Shepherd Market

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Ye Grapes pub, in Shepherd Market

Shepherd Market is a small square in the Mayfair area of central London, developed in 1735-46 by Edward Shepherd on the open ground then used for the annual May fair from which Mayfair gets its name. It is located between Piccadilly and Curzon Street and has a village-like atmosphere.[1] It has been associated with prostitutes since the Eighteenth century;[2] in the 1980s, Jeffrey Archer met the prostitute Monica Coghlan in Shepherd Market.[1] In the 1920s it was a popular residential area for writers and artists, such as Anthony Powell, Michael Arlen and Sophie Fedorovitch.


Shepherd Market is a square developed in 1735-46 by Edward Shepherd from an open area called Brook Field, through which flowed the Tyburn, and where a May fair was held, from which the surrounding area of Mayfair derives its name.[3] Shepherd, a local architect, was commissioned to develop the site and work was completed in the mid-18th century. It contained paved alleys, a duck pond, and a two-storey market topped by a theatre.[3]

Shepherd Market

During the 1920s, Shepherd Market was a run down area, popular with writers and artists such as Michael Arlen and Sophie Fedorovitch.[4] Arlen rented rooms opposite The Grapes public house and used Shepherd Market as the setting for his best-selling 1924 novel The Green Hat, which prompted Anthony Powell to move into the area in 1926.[5]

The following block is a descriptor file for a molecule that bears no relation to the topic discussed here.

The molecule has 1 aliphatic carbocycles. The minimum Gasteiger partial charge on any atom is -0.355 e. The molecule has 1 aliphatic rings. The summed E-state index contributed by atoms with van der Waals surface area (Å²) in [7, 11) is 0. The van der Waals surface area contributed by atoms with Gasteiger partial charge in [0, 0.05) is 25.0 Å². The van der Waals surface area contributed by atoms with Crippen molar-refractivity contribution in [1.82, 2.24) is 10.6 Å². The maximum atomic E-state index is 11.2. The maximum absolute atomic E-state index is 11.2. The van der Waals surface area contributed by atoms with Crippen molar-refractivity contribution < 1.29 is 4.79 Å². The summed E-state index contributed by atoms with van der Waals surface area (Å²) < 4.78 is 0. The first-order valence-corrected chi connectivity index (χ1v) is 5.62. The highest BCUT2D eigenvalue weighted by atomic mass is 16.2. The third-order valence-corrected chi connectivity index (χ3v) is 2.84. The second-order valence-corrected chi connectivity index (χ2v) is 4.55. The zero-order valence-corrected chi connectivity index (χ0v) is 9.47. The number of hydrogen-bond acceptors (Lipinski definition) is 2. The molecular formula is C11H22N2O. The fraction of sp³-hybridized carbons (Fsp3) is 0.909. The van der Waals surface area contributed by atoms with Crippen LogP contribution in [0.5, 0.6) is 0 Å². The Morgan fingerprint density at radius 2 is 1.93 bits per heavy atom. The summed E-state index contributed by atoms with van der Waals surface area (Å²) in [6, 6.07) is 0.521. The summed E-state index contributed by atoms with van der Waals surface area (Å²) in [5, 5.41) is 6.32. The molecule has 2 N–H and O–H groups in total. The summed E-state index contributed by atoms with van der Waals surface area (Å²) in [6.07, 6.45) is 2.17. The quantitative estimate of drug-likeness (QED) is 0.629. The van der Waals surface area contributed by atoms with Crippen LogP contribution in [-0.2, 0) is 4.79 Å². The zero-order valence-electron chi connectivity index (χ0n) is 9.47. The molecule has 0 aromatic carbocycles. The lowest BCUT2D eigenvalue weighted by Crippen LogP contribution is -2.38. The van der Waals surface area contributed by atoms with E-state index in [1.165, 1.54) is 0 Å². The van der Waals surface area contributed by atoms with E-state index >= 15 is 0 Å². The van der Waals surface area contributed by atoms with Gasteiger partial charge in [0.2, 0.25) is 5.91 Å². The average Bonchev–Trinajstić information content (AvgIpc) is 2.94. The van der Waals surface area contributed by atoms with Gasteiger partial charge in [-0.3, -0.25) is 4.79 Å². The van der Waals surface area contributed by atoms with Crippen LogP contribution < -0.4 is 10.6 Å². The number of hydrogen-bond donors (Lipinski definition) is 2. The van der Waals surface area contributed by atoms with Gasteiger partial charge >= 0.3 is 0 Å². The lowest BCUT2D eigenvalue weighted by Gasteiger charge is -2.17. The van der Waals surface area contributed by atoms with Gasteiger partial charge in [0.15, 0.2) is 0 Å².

It has been associated with upmarket prostitutes since the eighteenth century.[2] When Olivia Manning and her husband Reggie Smith lived at 50a, she found the prostitutes "fascinating".[6] In the 1980s the deputy Conservative Party chairman and author Jeffrey Archer met the prostitute Monica Coghlan in Shepherd Market.[1]

Cass Elliot (Mama Cass) died at flat 12, 9 Curzon Place, Shepherd Market on 28 July 1974. Keith Moon of The Who died at the same flat on 7 September 1978.


Shepherd Market is between Piccadilly and Curzon Street in the area of Mayfair.


  1. ^ a b c Rough Guides (2003). The Rough Guide to London. Rough Guides. p. 103. 
  2. ^ a b Catharine Arnold (5 Aug 2010). City of Sin: London and its Vices. Simon and Schuster. p. 240. 
  3. ^ a b Geraldine Edith Mitton. Mayfair, Belgravia, and Bayswater. Library of Alexandria. p. 36. 
  4. ^ Jane Stevenson. Edward Burra: Twentieth-Century Eye. p. 76. 
  5. ^ Nicholas Birns (2004). Understanding Anthony Powell. Univ of South Carolina Press. p. 283. 
  6. ^ Deirdre David (10 Jan 2013). Olivia Manning: A Woman at War. Oxford University Press. p. 157. 

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Coordinates: 51°30′23″N 0°08′48″W / 51.5065°N 0.1468°W / 51.5065; -0.1468